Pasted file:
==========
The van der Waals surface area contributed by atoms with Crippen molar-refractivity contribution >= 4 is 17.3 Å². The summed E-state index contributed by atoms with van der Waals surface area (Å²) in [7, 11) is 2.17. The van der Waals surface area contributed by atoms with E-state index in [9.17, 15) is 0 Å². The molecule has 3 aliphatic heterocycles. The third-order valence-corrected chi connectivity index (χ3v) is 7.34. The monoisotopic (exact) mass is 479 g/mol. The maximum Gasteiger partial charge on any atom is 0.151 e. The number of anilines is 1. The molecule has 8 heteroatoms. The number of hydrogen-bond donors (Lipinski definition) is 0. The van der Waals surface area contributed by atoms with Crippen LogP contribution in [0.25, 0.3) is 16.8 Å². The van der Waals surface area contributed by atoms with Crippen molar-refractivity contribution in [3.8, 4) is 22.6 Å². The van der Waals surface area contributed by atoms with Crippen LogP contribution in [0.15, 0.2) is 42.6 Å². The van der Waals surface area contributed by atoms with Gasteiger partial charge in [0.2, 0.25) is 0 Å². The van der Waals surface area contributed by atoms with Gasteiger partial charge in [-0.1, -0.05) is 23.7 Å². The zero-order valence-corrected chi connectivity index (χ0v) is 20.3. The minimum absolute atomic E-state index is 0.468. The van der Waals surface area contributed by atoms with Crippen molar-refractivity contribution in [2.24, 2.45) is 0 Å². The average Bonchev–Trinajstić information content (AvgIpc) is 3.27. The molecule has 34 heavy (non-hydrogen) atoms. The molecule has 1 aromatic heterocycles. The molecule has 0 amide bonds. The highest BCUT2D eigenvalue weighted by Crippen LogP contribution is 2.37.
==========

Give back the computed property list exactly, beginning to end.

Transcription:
The van der Waals surface area contributed by atoms with Crippen molar-refractivity contribution >= 4 is 17.3 Å². The summed E-state index contributed by atoms with van der Waals surface area (Å²) in [7, 11) is 2.17. The van der Waals surface area contributed by atoms with E-state index in [9.17, 15) is 0 Å². The molecule has 3 aliphatic heterocycles. The third-order valence-corrected chi connectivity index (χ3v) is 7.34. The monoisotopic (exact) mass is 479 g/mol. The maximum Gasteiger partial charge on any atom is 0.151 e. The number of anilines is 1. The molecule has 8 heteroatoms. The number of hydrogen-bond donors (Lipinski definition) is 0. The van der Waals surface area contributed by atoms with Crippen LogP contribution in [0.25, 0.3) is 16.8 Å². The van der Waals surface area contributed by atoms with Crippen molar-refractivity contribution in [3.8, 4) is 22.6 Å². The van der Waals surface area contributed by atoms with Crippen LogP contribution in [0.15, 0.2) is 42.6 Å². The van der Waals surface area contributed by atoms with Gasteiger partial charge in [0.2, 0.25) is 0 Å². The van der Waals surface area contributed by atoms with Gasteiger partial charge in [-0.1, -0.05) is 23.7 Å². The zero-order valence-corrected chi connectivity index (χ0v) is 20.3. The minimum absolute atomic E-state index is 0.468. The van der Waals surface area contributed by atoms with Crippen molar-refractivity contribution in [2.24, 2.45) is 0 Å². The average Bonchev–Trinajstić information content (AvgIpc) is 3.27. The molecule has 34 heavy (non-hydrogen) atoms. The molecule has 1 aromatic heterocycles. The molecule has 0 amide bonds. The highest BCUT2D eigenvalue weighted by Crippen LogP contribution is 2.37.